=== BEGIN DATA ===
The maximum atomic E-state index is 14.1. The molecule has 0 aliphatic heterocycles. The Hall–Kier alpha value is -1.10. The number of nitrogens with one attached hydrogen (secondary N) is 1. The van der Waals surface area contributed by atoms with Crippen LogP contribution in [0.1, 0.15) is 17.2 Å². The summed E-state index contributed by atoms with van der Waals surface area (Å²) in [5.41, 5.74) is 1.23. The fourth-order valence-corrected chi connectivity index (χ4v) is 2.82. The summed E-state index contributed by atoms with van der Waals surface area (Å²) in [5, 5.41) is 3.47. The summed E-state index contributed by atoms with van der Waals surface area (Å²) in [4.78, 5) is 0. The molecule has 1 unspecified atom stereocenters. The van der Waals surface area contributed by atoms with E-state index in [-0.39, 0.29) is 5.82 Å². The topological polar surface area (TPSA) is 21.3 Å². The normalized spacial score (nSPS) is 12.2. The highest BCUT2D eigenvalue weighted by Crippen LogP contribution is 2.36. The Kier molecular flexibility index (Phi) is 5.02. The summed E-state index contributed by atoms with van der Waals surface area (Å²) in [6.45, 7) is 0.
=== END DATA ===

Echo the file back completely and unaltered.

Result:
The maximum atomic E-state index is 14.1. The molecule has 0 aliphatic heterocycles. The Hall–Kier alpha value is -1.10. The number of nitrogens with one attached hydrogen (secondary N) is 1. The van der Waals surface area contributed by atoms with Crippen LogP contribution in [0.1, 0.15) is 17.2 Å². The summed E-state index contributed by atoms with van der Waals surface area (Å²) in [5.41, 5.74) is 1.23. The fourth-order valence-corrected chi connectivity index (χ4v) is 2.82. The summed E-state index contributed by atoms with van der Waals surface area (Å²) in [5, 5.41) is 3.47. The summed E-state index contributed by atoms with van der Waals surface area (Å²) in [4.78, 5) is 0. The molecule has 1 unspecified atom stereocenters. The van der Waals surface area contributed by atoms with E-state index in [-0.39, 0.29) is 5.82 Å². The topological polar surface area (TPSA) is 21.3 Å². The normalized spacial score (nSPS) is 12.2. The highest BCUT2D eigenvalue weighted by Crippen LogP contribution is 2.36. The Kier molecular flexibility index (Phi) is 5.02. The summed E-state index contributed by atoms with van der Waals surface area (Å²) in [6.45, 7) is 0.